Dir/scr: Uberto Pasolini. UK-Italy. 2013. 87mins
A mannered and rather familiar dark comedy-drama, Uberto Pasolini’s attractively structured British-set film is given life and depth by a striking performance by Eddie Marsan as a solitary man who works doing a rather usual job, and who is given a glimpse of what his future could be when he finds himself out of a job when his department is downsized.
The film is very much centred around Eddie Marsan’s restrained and highly watchable performance.
Directed in a rather static manner – which helps the astute production design, costumes and location, but means it lacks a certain energy – Still Life is littered with engaging and entertainingly oddball moments, though in the end its lacks the poignancy it is aiming for, and rather shoots itself in the foot with a misjudged final scene. The film had its world premiere at the Venice Film Festival.
In modern-day South London John May (Marsan) works for the local council attempting to find the next of kin to those who seem to have died alone. He meticulous, ordered and focused just on his job (he returns to his small council flat to a dinner of toast and a can of tuna) and always tries to do the right thing by those who have passed away by organising funerals, replete with music and eulogies, despite the fact only he is there to attend.
One day he gets a new case, an elderly alcoholic named Billy Stoke. But the death hits him rather differently, because it happens to be in a flat directly opposite his own apartment, and as he looks the detritus of the man’s life the emptiness of his own stark existence starts to dawn on him.
When he is told that he is to be let go and that Stoke is to be his last case, he sets about scouring the country for clues as to the man’s past (he finds a photograph of a daughter in a battered old album), and slowly reveals the man’s rich history (friends in the Midlands, the fact he served in the Falklands War and that he had another daughter he knew nothing about). He eventually tracks down Stoke’s estranged daughter Kelly (Joanne Froggatt), and against the odds these two lonely souls are drawn to each other.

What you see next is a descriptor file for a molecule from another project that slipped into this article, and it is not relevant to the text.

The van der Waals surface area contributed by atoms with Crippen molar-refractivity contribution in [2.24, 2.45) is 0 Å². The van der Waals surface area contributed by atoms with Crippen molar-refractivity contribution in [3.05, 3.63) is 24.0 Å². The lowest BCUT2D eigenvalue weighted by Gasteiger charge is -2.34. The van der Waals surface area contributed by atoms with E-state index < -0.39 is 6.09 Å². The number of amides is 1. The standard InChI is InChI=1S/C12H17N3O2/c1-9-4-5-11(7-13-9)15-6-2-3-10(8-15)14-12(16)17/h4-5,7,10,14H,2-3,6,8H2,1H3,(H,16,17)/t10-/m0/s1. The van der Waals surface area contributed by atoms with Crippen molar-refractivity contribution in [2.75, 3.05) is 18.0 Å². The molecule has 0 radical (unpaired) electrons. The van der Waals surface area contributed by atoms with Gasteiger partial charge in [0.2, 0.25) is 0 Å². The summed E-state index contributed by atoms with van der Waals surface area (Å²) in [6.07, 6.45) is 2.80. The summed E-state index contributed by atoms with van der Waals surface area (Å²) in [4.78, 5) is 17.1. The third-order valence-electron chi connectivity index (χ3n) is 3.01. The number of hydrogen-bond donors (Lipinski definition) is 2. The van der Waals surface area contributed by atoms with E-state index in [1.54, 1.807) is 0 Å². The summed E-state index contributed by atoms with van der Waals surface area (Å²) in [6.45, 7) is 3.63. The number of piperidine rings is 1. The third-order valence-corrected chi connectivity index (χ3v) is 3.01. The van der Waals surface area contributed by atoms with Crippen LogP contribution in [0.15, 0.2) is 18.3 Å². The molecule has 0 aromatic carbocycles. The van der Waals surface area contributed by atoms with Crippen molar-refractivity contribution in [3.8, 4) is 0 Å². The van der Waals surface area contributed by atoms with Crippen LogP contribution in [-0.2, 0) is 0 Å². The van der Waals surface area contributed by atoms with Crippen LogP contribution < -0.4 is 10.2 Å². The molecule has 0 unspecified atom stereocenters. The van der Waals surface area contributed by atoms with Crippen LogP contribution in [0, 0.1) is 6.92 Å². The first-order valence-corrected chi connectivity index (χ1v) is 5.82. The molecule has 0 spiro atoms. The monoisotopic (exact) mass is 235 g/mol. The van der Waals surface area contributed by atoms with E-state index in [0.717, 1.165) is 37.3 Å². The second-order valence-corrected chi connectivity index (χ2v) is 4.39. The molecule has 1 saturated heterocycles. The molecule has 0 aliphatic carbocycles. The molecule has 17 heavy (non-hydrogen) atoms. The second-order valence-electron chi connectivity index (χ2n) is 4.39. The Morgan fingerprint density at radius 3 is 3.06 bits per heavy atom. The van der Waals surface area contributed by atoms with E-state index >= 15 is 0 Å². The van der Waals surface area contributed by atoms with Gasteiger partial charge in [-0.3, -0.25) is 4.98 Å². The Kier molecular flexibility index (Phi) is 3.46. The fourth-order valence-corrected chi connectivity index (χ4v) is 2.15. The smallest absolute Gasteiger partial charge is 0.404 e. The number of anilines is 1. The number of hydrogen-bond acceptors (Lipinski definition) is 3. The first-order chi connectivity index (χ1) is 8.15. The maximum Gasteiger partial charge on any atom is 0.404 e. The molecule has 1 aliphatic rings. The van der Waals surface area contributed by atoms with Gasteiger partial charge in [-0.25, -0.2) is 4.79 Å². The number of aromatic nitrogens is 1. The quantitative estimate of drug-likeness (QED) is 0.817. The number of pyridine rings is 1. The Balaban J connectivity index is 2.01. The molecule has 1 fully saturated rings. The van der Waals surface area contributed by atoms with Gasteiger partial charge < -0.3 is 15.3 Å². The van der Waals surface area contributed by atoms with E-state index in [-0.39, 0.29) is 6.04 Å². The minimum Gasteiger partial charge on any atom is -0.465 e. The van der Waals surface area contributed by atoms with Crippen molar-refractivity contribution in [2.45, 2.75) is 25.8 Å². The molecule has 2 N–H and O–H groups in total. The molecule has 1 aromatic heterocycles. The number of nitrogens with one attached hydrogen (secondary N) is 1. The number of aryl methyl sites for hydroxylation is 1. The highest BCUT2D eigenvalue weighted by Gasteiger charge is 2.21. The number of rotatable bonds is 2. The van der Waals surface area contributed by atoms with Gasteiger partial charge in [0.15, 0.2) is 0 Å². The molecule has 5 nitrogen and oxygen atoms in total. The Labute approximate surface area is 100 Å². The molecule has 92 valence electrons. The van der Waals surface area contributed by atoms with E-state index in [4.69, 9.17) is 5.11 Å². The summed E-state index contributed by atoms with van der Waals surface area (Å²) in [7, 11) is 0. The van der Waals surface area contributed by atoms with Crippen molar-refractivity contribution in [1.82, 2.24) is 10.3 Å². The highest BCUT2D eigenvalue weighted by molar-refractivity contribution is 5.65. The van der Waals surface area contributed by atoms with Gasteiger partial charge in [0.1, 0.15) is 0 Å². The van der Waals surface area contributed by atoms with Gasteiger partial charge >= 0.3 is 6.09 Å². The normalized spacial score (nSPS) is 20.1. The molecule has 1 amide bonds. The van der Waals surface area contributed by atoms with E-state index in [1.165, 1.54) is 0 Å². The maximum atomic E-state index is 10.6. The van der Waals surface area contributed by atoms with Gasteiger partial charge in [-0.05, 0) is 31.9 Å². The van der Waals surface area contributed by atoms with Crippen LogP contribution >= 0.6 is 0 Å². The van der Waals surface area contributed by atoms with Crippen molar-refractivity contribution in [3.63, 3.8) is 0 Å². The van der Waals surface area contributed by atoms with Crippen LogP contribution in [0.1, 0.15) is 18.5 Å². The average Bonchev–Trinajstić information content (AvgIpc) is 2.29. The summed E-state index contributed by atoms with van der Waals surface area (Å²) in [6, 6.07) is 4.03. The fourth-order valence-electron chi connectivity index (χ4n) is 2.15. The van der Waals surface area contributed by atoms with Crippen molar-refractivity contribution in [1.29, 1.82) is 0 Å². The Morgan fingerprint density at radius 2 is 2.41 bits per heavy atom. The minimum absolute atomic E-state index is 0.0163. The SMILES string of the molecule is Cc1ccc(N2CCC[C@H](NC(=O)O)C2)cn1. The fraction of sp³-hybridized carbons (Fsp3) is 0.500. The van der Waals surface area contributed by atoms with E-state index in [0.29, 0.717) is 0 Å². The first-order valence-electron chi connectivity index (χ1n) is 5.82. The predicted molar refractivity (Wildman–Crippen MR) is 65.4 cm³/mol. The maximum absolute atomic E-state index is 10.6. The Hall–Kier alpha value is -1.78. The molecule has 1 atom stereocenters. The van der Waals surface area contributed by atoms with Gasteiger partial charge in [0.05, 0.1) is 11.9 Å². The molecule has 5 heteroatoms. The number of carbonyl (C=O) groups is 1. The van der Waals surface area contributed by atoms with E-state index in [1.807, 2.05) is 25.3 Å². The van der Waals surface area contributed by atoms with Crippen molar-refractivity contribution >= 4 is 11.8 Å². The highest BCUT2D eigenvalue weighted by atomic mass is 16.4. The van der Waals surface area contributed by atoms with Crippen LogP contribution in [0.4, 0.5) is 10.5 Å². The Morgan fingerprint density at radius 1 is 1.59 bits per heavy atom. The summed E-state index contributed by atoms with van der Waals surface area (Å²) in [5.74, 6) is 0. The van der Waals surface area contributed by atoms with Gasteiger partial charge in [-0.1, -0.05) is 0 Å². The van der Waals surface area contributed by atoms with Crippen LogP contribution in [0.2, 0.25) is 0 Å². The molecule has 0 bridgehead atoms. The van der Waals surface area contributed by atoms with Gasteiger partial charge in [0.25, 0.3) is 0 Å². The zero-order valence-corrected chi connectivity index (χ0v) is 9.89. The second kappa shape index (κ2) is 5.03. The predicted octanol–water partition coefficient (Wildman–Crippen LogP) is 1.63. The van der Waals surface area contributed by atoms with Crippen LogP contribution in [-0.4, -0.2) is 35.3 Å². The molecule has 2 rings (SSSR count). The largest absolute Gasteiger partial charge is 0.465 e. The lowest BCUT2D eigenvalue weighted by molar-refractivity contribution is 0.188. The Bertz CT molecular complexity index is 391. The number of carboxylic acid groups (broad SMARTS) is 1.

May starts to become a new man – abandoning his tie and wearing a sensible jumper, sipping hot chocolate instead of tea and meeting Kelly in a railway café – but a few days before Billy Stoke’s funeral he does something else he has never done that has tragic consequences.
The film is very much centred around Eddie Marsan’s restrained and highly watchable performance, but suffers from being rather static in terms camerawork (which helps reinforce the astutely staged scenes but hampers momentum) and just not as darkly funny as it perhaps needs to be. There are moments to enjoy in the details of this man’s strange and solitary life, but it is just too subtle at times. The other performances are okay at best – though Joanne Froggatt is terrific as the rather sad Kelly – but the film makes rather a mistake with its final scene (it would spoil the plot to give full details) that involves ghosts.
Production companies: Redwave, Embargo Films, Cinecitta Studios, Exponential Cinema, Beta Cinema, Rai Cinema
International sales: Beta Cinema, www.betacinema.com
Producers: Uberto Passolini, Felix Vossen, Christopher Simon
Cinematography: Stefano Falivene
Editors: Tracy Granger, Gavin Buckley
Production designer: Lisa Marie Hall
Music: Rachel Portman
Main cast: Eddie Marsan, Joanne Froggatt, Karen Drury, Andrew Buchan, Ciaran McIntyre, Neil D’Souza, Paul Anderson, Tim Potter